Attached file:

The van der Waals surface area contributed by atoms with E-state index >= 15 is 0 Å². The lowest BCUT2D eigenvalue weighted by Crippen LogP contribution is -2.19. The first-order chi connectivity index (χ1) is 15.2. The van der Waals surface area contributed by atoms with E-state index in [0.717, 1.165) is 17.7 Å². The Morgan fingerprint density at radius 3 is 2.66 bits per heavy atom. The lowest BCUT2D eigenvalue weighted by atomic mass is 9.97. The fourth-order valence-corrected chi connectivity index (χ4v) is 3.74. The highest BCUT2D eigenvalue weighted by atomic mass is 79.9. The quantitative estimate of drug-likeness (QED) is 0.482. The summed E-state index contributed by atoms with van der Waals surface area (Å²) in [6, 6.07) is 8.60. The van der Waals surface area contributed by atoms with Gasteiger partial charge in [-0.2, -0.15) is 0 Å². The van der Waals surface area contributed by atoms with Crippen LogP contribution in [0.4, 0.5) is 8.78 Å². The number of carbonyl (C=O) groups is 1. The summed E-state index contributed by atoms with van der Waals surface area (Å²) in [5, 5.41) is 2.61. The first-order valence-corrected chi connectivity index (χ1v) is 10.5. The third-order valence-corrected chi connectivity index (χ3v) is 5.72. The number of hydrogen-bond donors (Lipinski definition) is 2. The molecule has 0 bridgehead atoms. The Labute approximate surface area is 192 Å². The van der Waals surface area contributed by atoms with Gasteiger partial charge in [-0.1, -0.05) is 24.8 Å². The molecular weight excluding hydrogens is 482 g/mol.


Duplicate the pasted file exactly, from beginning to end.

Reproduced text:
The van der Waals surface area contributed by atoms with E-state index >= 15 is 0 Å². The lowest BCUT2D eigenvalue weighted by Crippen LogP contribution is -2.19. The first-order chi connectivity index (χ1) is 15.2. The van der Waals surface area contributed by atoms with E-state index in [0.717, 1.165) is 17.7 Å². The Morgan fingerprint density at radius 3 is 2.66 bits per heavy atom. The lowest BCUT2D eigenvalue weighted by atomic mass is 9.97. The fourth-order valence-corrected chi connectivity index (χ4v) is 3.74. The highest BCUT2D eigenvalue weighted by atomic mass is 79.9. The quantitative estimate of drug-likeness (QED) is 0.482. The summed E-state index contributed by atoms with van der Waals surface area (Å²) in [6, 6.07) is 8.60. The van der Waals surface area contributed by atoms with Gasteiger partial charge in [-0.2, -0.15) is 0 Å². The van der Waals surface area contributed by atoms with Crippen LogP contribution in [0.4, 0.5) is 8.78 Å². The number of carbonyl (C=O) groups is 1. The summed E-state index contributed by atoms with van der Waals surface area (Å²) in [5, 5.41) is 2.61. The first-order valence-corrected chi connectivity index (χ1v) is 10.5. The third-order valence-corrected chi connectivity index (χ3v) is 5.72. The number of hydrogen-bond donors (Lipinski definition) is 2. The molecule has 0 bridgehead atoms. The Labute approximate surface area is 192 Å². The van der Waals surface area contributed by atoms with Gasteiger partial charge in [-0.1, -0.05) is 24.8 Å². The molecular weight excluding hydrogens is 482 g/mol.